Many federal officers are "local" to the extent of geographical restraints on authority. The essence of the federal office, however, is its exercise on behalf of the entire nation, even though the authority is limited to a "local" area. The rules Frazier challenges were adopted pursuant to a congressional grant of authority. Frazier is a citizen of the relevant political community, the United States of America, with representation in its legislative body. He is not a powerless outsider in need of the protection of the privileges and immunities clause, and that clause provides him with neither a shield nor a lance.
Frazier's more significant constitutional challenge advances under the aegis of the equal protection component of the due process clause of the fifth amendment. See Bolling v. Sharpe, 347 U.S. 497, 74 S.Ct.
693, 98 L.Ed. 884 (1954). As with most equal protection assessments, the court's first determination is the applicable level of scrutiny. Frazier urges that we apply either strict scrutiny or intermediate-level scrutiny in our constitutional balancing. We find neither appropriate.
When a law disadvantages a suspect class or impinges a fundamental right, we will examine that law through the magnifying glass of strict scrutiny. Frazier invokes both predicates. The first is manifestly inapplicable; Frazier is not a member of a suspect class. His assertion that his lack of political power as an out-of-state resident is akin to that of aliens or racial and national minorities, recognized suspect classes, is not persuasive. As a citizen, insofar as federal actions are concerned he is not an outsider lacking political power, as that concept is understood in the equal protection analysis. See generally Sunstein, supra. As to the second factor, a right is not fundamental unless it is "explicitly or implicitly guaranteed by the Constitution." San Antonio Independent School District v. Rodriguez, 411 U.S. 1, 33, 93 S.Ct. 1278, 1296, 36 L.Ed.2d 16 (1973). 5 We find no fundamental right implicated by the admission rules of the Eastern District. See Matter of Roberts, 682 F.2d 105 (3d Cir.1982). The rubrics of strict scrutiny have no application in our constitutional testing of the subject rules.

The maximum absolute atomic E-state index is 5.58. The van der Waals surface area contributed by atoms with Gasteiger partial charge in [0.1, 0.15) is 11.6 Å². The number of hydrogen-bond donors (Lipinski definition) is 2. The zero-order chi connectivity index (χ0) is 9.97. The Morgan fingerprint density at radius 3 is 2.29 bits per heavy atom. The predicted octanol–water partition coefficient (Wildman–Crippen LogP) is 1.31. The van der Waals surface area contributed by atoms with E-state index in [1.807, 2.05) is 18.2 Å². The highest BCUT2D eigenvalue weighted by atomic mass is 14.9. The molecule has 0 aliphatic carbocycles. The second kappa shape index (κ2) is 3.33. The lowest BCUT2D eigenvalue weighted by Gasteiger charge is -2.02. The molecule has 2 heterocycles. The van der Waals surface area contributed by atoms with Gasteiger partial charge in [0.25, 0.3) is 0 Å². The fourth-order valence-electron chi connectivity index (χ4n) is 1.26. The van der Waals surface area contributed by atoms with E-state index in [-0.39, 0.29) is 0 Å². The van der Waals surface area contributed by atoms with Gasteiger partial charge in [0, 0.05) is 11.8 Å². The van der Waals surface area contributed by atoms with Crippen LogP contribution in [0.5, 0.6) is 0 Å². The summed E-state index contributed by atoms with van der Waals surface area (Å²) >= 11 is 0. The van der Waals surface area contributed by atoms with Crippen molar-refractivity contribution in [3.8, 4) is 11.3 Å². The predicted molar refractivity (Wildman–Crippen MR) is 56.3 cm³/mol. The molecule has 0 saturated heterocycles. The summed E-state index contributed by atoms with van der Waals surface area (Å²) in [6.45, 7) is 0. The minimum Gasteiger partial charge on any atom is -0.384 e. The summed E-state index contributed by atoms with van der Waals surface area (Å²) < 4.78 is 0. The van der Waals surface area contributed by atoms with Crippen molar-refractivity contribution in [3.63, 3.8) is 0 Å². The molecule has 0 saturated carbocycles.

Nor is intermediate-level scrutiny, appropriate. See City of Cleburne v. Cleburne Living Center, Inc., --- U.S. ----, 105 S.Ct. 3249, 87 L.Ed.2d 313 (1985). Frazier is not burdened by an immutable trait and is not a member of a group traditionally subject to mistreatment. Plyler v. Doe, 457 U.S. 202, 102 S.Ct. 2382, 72 L.Ed.2d 786 (1982). We do not find intermediate-level scrutiny applicable.
Having ruled out the strict and intermediate levels, there remains only the inquiry whether the rules are rationally related to a legitimate governmental purpose, the least demanding of the three standards. But see Cleburne, --- U.S. at ----, 105 S.Ct. at 3260, 87 L.Ed.2d at 327 (Stevens, J., concurring); Plyler, 457 U.S. at 230, 102 S.Ct. at 2401 (Marshall, J., concurring); Hutchinson, More Substantive Equal Protection? A Note on Plyler v. Doe, 1982 Sup.Ct.Rev. 167. Typically the "law" under examination will pass constitutional muster unless it creates a classification "whose relationship to an asserted goal is so attenutated as to render the distinction arbitrary or irrational. See Zobel v. Williams, 457 U.S. 55, 61-63 [102 S.Ct. 2309, 2313-14, 72 L.Ed.2d 672] (1982); United States Department of Agriculture v. Moreno, 413 U.S. 528, 535 [93 S.Ct. 2821, 2826, 37 L.Ed.2d 782] (1973)." Cleburne, --- U.S. at ----, 105 S.Ct. at 3257, 87 L.Ed.2d at 324.
The stated and implicit governmental purpose served by the challenged rules is legitimate: the rules seek to foster the efficient and effective administration of justice. We must ascertain whether the relationship of the rules to that purpose is so attenuated that the rules are not rationally related to the purpose they ostensibly serve.
A review of the regulatory scheme established by the rules is critical to a determination of their validity. Rule 21.2 imposes two requirements on lawyers who seek admission to the bar of the Eastern District: (1) they must be members in good standing of the Louisiana bar, and (2) they must either reside or maintain a law office in Louisiana. Rule 21.3.1 provides the vehicle for ongoing enforcement of Rule 21.2, for, as amended, it requires the members of the bar of the Eastern District to certify annually that they continue to meet its requirements.
These rules do not prohibit lawyers who are not admitted in the Eastern District from practicing before that court. Rule 21.5 governs admissions pro hac vice, permitting a "member in good standing of the bar of any [federal] court ... or the highest...
To continue readingFREE SIGN UP